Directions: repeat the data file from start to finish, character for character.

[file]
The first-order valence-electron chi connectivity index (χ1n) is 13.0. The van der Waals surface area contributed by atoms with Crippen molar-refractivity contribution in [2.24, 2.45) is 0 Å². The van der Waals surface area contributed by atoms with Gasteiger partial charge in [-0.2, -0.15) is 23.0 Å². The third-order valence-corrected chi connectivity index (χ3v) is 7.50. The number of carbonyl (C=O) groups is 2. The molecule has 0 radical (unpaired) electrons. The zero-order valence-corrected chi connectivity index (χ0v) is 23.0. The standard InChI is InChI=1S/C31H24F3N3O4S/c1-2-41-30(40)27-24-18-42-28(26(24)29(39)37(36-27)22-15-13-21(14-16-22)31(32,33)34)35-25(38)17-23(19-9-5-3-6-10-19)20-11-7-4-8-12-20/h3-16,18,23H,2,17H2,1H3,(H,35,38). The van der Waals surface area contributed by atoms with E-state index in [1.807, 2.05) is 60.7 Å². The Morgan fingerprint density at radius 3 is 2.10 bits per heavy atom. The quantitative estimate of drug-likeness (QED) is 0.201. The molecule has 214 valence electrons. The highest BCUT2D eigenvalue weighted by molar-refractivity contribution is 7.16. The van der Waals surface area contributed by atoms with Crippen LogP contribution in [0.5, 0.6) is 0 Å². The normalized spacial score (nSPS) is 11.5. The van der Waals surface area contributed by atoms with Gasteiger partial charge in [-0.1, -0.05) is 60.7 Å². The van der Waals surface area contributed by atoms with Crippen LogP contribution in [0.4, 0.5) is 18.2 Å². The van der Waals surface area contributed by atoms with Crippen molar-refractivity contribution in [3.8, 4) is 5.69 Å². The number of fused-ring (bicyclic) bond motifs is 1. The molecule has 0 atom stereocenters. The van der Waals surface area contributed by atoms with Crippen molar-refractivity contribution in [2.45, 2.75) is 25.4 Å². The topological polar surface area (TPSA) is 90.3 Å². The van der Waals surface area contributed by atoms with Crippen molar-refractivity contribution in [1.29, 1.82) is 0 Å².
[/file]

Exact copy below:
The first-order valence-electron chi connectivity index (χ1n) is 13.0. The van der Waals surface area contributed by atoms with Crippen molar-refractivity contribution in [2.24, 2.45) is 0 Å². The van der Waals surface area contributed by atoms with Gasteiger partial charge in [-0.2, -0.15) is 23.0 Å². The third-order valence-corrected chi connectivity index (χ3v) is 7.50. The number of carbonyl (C=O) groups is 2. The molecule has 0 radical (unpaired) electrons. The zero-order valence-corrected chi connectivity index (χ0v) is 23.0. The standard InChI is InChI=1S/C31H24F3N3O4S/c1-2-41-30(40)27-24-18-42-28(26(24)29(39)37(36-27)22-15-13-21(14-16-22)31(32,33)34)35-25(38)17-23(19-9-5-3-6-10-19)20-11-7-4-8-12-20/h3-16,18,23H,2,17H2,1H3,(H,35,38). The van der Waals surface area contributed by atoms with E-state index in [1.807, 2.05) is 60.7 Å². The Morgan fingerprint density at radius 3 is 2.10 bits per heavy atom. The quantitative estimate of drug-likeness (QED) is 0.201. The molecule has 214 valence electrons. The highest BCUT2D eigenvalue weighted by molar-refractivity contribution is 7.16. The van der Waals surface area contributed by atoms with Crippen LogP contribution in [0.5, 0.6) is 0 Å². The normalized spacial score (nSPS) is 11.5. The van der Waals surface area contributed by atoms with Gasteiger partial charge in [-0.1, -0.05) is 60.7 Å². The van der Waals surface area contributed by atoms with Crippen LogP contribution in [0.4, 0.5) is 18.2 Å². The van der Waals surface area contributed by atoms with Crippen molar-refractivity contribution in [3.8, 4) is 5.69 Å². The number of fused-ring (bicyclic) bond motifs is 1. The molecule has 0 atom stereocenters. The van der Waals surface area contributed by atoms with Crippen molar-refractivity contribution in [2.45, 2.75) is 25.4 Å². The topological polar surface area (TPSA) is 90.3 Å². The van der Waals surface area contributed by atoms with Crippen molar-refractivity contribution in [1.29, 1.82) is 0 Å².